Proponents of a proposed colegio of professionals in tourism presented their case for creation of the entity to lawmakers Thursday.
Under the proposed law, membership in the colegio would be obligatory for anyone in the tourism business, according to the text of the bill, No. 18.390. That is in Chapter 2, Article 39. Membership also would be obligatory for anyone holding a public job related to tourism. Appearing Thursday were Erasmo Rojas, legal adviser to the Asociación Costarricense de Profesionales en Turismo, and Massi Devoto, president of the association.
The bill, if approved, would convert the association into the colegio which would then receive money from members. Despite the name that sounds like college in English, a colegio is an organization of professionals, such as lawyers or physicians.
The bill would grandfather into the new colegio current members of the association. New members would have to have degrees in some field of tourism. The summary of the bill said that the tourism industry has matured sufficiently to qualify for a colegio.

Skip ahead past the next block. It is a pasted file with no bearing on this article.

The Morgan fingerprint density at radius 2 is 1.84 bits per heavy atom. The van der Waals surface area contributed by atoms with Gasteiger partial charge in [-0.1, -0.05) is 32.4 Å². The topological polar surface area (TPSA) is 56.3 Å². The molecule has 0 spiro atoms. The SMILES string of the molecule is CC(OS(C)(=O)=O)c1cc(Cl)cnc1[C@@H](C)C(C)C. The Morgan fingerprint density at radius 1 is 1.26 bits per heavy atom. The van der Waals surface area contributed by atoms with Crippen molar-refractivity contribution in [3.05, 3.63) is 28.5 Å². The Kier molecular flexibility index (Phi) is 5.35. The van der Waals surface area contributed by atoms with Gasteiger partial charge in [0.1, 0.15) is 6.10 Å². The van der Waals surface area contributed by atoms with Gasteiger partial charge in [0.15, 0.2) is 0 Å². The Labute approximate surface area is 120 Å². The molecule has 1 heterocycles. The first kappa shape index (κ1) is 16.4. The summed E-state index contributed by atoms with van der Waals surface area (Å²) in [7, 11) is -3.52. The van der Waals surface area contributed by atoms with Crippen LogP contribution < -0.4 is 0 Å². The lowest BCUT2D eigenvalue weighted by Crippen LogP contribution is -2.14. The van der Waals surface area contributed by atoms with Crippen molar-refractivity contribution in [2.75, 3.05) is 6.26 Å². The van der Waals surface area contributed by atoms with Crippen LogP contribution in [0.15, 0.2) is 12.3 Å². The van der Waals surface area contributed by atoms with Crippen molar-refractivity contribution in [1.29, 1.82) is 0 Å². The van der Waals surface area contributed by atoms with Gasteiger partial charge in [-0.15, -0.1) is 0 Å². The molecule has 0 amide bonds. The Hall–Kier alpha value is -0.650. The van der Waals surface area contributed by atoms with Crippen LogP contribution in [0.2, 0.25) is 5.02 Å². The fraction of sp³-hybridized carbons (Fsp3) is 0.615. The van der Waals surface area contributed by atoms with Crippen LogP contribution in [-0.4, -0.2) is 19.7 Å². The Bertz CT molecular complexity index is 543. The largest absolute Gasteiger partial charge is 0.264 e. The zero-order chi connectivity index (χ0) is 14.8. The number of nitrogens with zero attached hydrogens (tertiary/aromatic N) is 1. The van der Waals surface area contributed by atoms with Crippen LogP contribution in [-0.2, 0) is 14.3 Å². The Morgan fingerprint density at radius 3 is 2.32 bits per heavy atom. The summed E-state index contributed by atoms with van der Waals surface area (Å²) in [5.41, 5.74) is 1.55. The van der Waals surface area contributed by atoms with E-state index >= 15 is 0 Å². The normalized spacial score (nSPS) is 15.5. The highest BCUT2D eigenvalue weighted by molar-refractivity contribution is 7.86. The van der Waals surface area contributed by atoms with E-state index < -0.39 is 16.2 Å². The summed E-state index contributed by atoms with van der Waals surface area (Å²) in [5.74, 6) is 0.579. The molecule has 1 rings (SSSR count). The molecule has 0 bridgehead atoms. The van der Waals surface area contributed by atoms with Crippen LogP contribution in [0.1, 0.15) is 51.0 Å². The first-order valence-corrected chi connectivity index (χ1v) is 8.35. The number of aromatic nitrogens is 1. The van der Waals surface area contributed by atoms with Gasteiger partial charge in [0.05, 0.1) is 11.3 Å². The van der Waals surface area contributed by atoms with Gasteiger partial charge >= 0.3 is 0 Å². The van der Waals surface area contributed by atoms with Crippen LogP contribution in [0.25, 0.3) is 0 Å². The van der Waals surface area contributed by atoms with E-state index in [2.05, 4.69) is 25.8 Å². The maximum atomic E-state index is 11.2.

Rojas told the legislative committee on tourism that the most important need is that professionals in tourism enter the colegio arrangement for protection of their income and to seek excellence for one of the biggest moneymakers for the country.
The committee was told that there are plenty of tourism university graduates now and they do not have a colegio to join.The Asociación Costarricense de Profesionales en Turismo is the organization that puts on ExpoTur each May to attract tourism buyers to the country.
The current bill does not fully describe what job titles would obligate membership in the proposed colegio. Nor does it specify a penalty for not belonging to the colegio. Others who try to practice restricted occupations here, such as dentistry or medicine, face criminal charges.